During the 1950s the State of Colorado sponsored a program, run by a five-member board, that provided jobs for blind persons. Colorado Industries for the Blind, or C.I.B., was modeled after a federal program and supported by state sales taxes. It focused on four areas: manufacturing, vending stands, rehabilitation, and home industries.
Employees on the manufacturing side produced brooms, brushes, mops, and rubber mats in a special C.I.B. workshop. “Home industries,” similar to manufacturing, gave blind Coloradans the opportunity to make household items like aprons and ironing board covers. The items would then be sold to blind door-to-door salesmen to resell. In 1953, there were 12 persons making these household items. Each was paid only on average $100 a year, the highest-earning worker being paid $460.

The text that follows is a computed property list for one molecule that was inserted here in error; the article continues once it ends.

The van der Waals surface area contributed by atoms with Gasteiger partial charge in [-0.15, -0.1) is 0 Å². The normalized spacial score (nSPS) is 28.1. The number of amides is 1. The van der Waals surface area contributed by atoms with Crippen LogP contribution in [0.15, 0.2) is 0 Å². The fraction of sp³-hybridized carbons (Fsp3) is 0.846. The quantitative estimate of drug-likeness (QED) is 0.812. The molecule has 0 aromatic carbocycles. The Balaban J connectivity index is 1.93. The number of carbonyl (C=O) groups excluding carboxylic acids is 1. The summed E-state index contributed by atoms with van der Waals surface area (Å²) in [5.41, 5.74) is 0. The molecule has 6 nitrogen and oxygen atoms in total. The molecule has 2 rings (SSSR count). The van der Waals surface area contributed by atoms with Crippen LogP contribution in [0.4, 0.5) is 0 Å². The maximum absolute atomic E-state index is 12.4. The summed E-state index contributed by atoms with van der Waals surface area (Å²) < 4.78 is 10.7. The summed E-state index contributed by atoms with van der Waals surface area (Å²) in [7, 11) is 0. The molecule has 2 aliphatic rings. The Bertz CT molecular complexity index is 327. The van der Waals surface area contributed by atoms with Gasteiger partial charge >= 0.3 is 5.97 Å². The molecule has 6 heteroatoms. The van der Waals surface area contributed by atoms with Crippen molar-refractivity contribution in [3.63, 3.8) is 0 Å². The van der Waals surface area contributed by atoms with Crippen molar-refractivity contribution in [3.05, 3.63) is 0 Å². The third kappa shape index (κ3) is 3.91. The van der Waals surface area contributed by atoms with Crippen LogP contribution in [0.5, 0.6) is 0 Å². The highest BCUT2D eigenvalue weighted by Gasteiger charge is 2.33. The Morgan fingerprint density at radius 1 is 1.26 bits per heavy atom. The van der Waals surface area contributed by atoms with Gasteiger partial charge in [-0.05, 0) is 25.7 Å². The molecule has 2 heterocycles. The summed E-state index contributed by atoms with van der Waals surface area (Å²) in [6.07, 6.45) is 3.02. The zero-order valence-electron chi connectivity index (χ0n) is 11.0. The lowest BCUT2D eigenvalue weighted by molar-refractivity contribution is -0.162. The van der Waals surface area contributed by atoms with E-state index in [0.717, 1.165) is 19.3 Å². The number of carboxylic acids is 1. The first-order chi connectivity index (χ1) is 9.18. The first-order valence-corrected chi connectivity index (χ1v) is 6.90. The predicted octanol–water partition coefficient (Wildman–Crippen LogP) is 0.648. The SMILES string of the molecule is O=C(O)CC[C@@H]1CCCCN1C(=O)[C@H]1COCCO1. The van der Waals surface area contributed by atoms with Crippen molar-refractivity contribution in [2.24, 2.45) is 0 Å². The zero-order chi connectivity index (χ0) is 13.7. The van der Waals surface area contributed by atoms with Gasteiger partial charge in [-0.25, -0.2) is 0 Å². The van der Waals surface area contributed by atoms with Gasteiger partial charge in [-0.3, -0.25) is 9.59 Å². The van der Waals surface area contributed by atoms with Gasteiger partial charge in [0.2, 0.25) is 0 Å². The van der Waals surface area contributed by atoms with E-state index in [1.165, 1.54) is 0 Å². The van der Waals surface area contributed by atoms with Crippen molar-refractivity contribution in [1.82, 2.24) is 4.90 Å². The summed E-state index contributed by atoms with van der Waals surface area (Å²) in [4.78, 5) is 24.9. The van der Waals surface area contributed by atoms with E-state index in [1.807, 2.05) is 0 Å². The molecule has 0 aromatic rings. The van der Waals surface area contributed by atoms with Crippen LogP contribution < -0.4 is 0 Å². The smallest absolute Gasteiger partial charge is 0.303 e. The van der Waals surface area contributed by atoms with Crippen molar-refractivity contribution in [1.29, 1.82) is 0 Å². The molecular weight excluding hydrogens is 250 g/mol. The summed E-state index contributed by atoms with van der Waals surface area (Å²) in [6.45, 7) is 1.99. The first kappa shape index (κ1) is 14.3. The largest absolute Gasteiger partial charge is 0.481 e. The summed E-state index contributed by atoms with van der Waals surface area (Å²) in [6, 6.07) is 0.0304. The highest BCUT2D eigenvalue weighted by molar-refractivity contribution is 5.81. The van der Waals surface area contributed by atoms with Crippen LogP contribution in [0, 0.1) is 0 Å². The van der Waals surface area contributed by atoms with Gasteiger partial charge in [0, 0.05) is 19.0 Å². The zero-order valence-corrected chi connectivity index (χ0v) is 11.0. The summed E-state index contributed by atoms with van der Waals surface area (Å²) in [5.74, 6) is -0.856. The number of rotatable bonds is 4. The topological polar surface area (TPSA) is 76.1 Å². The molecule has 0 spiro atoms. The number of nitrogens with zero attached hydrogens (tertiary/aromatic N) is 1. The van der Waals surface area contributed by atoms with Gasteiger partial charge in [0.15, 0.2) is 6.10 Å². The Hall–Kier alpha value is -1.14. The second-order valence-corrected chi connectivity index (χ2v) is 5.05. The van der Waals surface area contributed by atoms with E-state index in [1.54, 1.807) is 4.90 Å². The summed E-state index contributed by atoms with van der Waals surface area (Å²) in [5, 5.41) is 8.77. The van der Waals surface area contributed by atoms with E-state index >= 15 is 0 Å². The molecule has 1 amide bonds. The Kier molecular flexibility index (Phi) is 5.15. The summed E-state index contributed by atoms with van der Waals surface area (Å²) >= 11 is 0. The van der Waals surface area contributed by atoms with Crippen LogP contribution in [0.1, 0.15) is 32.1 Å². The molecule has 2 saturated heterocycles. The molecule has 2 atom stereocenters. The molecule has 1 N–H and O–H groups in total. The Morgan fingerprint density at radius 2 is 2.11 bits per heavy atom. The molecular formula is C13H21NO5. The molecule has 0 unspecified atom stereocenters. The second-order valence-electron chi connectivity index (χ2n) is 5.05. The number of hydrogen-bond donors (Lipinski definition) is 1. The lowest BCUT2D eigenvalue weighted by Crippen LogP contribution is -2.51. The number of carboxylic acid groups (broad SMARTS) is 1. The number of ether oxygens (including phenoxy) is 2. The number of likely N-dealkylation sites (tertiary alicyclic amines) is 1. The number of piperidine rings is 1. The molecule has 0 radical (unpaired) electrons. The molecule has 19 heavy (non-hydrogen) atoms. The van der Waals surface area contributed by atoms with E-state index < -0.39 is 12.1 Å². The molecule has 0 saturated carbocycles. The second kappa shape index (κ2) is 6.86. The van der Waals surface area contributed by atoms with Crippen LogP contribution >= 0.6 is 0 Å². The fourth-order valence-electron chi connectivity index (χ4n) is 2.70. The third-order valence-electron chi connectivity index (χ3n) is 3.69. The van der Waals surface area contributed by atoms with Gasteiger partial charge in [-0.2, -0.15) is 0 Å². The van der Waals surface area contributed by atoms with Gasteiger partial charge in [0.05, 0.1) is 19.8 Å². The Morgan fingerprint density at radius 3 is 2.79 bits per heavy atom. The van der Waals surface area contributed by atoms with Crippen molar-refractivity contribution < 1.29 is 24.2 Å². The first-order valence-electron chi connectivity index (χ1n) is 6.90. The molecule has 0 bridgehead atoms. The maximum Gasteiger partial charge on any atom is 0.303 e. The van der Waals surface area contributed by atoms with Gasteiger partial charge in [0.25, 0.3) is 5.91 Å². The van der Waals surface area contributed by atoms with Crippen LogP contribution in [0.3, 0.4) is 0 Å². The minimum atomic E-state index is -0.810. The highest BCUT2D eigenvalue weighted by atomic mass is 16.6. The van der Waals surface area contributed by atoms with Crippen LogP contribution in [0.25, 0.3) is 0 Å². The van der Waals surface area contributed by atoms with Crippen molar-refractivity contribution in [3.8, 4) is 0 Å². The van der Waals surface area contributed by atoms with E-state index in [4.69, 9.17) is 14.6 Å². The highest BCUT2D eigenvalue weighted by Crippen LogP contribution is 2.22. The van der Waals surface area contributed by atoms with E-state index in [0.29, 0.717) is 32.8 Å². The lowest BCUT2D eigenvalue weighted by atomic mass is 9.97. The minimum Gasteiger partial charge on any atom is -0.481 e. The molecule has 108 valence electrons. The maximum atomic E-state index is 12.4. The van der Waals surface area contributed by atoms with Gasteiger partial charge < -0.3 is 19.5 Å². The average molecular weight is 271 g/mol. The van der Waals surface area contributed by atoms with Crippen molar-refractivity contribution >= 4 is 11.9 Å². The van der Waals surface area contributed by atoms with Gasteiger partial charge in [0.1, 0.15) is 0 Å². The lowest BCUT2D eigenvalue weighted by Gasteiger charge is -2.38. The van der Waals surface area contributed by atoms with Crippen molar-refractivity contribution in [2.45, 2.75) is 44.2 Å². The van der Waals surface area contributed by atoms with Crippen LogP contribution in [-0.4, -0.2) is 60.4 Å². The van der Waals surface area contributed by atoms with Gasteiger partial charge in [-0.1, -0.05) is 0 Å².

Workers at the vending stands earned substantially better pay than the household item manufacturers, but also put in more hours and didn’t have the option of working from the comfort of their homes like the home industries workers. Vending stand operators earned between $100 and $440 per month.
The rehabilitation program’s purpose was to “find, train and place blind persons in a productive, self-sustaining capacity,” according to a 1954 legislative report available from our library. From 1951-1953, the report notes, the program placed 94 blind persons in productive employment, including the manufacturing and vending programs described above as well as lathe operators, typists, press operators, and defense plant workers. Others were able to begin self-employment.
The State of Colorado sponsored industrial programs for the blind, operating under various names, from the early twentieth century until about the 1970s. A report of the program as it operated in 1912 is also available for checkout from our library.